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Taiwan-based, IT giant Foxconn, has opened a new assembly plant in central China's Henan province. The troubled firm began to move its operations further inland, to limit soaring labor costs. Foxconn's move away from its long time manufacturing hub in the south, came after a series of suicide by factory workers.
After a spate of suicides earlier this year, the world's biggest IT contractor Foxconn is seeking to transform itself.
It plans to mainly produce Apple iPhones at a new 100 million US dollars plant in Henan province.
The plant's construction, owned by Futaihua Precision Electronics, a wholly owned subsidiary, will begin on August 20 and is expected to take one year.
Once completed, the permanent plant is expected to make about 200,000 iPhones everyday.
For the time being, about 500 workers - many of whom have worked at the main Foxconn production hub in southern Shenzhen - are manning an assembly line in a temporary workshop.
The workers are housed in several seven-story buildings nearby. They have access to a sports ground, fitness facilities and reading rooms.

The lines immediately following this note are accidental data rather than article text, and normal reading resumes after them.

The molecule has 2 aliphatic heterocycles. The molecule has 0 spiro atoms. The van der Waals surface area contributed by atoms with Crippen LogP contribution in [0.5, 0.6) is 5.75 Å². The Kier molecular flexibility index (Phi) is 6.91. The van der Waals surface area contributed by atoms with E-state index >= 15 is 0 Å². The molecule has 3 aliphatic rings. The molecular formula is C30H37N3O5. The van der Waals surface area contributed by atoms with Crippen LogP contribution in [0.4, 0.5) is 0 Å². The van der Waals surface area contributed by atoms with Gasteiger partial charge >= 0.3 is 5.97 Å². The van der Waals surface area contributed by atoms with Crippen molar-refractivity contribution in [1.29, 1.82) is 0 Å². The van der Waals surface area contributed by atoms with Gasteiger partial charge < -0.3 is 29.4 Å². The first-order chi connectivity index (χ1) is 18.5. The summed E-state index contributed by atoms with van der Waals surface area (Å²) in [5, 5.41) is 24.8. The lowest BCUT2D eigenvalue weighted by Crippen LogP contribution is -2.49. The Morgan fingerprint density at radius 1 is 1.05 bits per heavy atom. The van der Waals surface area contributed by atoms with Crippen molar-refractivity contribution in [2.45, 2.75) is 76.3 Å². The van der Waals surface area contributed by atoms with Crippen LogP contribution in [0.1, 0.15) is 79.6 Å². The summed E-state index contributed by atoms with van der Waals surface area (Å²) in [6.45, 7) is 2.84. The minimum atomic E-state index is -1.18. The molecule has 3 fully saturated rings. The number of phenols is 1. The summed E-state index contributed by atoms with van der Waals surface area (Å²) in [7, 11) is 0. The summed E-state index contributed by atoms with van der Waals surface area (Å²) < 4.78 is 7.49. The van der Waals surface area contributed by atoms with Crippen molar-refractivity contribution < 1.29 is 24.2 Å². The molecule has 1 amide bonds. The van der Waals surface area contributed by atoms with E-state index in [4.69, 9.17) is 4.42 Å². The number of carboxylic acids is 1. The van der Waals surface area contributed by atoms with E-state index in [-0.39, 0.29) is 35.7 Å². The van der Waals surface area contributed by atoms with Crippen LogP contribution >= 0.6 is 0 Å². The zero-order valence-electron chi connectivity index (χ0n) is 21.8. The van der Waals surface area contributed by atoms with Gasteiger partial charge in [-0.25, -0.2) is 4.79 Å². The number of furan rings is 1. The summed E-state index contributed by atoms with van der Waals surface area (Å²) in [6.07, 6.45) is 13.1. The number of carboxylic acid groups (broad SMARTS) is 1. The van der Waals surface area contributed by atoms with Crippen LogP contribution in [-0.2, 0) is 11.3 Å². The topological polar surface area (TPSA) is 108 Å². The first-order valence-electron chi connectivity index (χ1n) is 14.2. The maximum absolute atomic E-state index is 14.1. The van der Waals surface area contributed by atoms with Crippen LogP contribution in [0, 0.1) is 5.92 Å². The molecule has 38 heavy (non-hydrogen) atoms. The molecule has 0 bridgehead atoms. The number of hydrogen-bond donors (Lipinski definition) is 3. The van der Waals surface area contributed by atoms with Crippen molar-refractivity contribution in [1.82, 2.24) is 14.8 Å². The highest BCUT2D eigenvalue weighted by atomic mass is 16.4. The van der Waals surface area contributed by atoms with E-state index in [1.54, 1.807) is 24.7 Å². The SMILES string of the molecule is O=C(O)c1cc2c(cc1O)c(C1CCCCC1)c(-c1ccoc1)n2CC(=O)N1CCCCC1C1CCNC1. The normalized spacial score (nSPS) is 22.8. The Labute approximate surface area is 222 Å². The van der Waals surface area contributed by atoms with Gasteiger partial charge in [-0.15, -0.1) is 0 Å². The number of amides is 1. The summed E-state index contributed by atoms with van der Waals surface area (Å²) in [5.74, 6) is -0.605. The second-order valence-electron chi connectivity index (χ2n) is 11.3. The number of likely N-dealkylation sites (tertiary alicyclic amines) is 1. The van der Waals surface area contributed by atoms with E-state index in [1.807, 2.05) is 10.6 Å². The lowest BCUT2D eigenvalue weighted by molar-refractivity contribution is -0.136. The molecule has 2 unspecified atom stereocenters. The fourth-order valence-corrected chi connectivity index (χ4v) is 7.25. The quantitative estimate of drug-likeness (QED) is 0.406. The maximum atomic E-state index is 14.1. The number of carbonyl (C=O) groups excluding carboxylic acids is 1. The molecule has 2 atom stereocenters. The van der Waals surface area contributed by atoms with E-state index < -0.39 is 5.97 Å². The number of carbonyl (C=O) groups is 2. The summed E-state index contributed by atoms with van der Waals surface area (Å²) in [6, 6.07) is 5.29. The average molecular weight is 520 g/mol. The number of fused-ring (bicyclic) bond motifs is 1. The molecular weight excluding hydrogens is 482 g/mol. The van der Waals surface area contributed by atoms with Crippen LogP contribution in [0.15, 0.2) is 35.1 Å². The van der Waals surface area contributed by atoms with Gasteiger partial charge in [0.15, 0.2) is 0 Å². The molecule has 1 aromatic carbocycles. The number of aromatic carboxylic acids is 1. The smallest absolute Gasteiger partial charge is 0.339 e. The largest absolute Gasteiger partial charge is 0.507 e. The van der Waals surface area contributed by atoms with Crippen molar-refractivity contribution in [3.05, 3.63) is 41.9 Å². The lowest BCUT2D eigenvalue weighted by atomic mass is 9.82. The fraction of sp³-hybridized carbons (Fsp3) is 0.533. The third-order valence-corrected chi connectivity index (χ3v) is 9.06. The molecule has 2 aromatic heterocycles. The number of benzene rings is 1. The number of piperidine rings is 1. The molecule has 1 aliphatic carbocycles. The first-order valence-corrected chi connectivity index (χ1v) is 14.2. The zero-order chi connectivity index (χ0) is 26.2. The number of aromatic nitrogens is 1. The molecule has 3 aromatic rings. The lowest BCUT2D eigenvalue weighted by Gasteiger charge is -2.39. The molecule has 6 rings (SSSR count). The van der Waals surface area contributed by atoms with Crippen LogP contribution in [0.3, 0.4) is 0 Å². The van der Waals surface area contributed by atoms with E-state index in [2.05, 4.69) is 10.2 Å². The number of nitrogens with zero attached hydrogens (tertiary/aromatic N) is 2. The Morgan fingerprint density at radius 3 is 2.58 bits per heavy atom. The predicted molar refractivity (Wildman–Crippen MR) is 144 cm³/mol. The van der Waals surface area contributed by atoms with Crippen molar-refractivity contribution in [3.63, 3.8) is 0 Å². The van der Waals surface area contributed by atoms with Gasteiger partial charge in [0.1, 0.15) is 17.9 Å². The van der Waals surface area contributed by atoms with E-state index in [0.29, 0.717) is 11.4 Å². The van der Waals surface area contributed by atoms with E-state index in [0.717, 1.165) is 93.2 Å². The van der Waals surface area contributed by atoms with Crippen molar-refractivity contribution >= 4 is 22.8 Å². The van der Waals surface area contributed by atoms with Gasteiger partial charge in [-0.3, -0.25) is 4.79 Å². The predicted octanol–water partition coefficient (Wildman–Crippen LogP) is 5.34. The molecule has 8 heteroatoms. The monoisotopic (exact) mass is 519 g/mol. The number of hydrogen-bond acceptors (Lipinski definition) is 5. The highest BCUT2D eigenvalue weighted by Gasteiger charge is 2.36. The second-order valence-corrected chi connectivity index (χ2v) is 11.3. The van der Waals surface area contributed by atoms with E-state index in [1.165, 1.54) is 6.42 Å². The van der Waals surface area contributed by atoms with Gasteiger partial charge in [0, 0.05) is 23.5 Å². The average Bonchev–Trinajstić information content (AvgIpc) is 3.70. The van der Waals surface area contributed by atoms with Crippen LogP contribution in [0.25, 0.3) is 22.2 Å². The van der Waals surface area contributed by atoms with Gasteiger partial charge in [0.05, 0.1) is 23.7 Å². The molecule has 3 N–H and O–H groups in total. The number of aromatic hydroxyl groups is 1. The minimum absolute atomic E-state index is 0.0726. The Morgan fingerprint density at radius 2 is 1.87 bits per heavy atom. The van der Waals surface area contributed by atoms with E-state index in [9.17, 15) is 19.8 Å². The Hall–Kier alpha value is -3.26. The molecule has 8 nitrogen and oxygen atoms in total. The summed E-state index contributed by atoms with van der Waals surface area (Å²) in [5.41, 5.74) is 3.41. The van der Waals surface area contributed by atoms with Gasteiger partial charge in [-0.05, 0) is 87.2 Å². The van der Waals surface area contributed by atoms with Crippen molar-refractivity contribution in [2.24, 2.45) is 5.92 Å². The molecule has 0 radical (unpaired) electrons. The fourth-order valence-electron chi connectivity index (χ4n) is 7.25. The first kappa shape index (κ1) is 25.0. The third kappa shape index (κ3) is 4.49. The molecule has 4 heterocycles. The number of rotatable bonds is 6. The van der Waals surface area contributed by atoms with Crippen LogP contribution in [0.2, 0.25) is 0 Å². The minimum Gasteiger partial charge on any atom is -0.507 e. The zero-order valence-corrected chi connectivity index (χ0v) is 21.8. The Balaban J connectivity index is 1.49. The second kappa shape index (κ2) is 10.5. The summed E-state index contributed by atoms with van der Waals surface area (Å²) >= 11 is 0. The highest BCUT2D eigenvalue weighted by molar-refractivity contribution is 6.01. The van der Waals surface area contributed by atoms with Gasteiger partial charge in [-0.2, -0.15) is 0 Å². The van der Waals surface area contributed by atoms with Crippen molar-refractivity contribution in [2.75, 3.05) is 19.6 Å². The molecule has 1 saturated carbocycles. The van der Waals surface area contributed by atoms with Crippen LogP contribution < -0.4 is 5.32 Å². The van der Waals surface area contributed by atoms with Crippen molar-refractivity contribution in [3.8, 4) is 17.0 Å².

Foxconn also plans to invest a total of 740 million US dollars in two factories in Henan's capital Zhengzhou. The facilities will not be bigger than the company's plants in Shenzhen, where more than 400,000 workers are employed.
Foxconn is not only expanding its production bases inland to take advantage of cheaper labor costs, but it is also looking to capitalize on the huge and growing consumer market further inland.
It is talking with provincial authorities in Henan about opening some 2,000 chain stores - an attempt to diversify its business operations.
The chain stores are expected to enjoy preferential policies. Foxconn plans to finish registration of some of the shops before October.
Between January and May, at least 10 Foxconn factory workers jumped to deaths - creating a firestorm about the plant's poor working condition, low pay and harsh management.
Foxconn raised salaries by about 70 per cent after the deaths.
The company said it will cut costs by replacing human labor with automated production management, and the company will negotiate the possibility of raising production prices with its clients.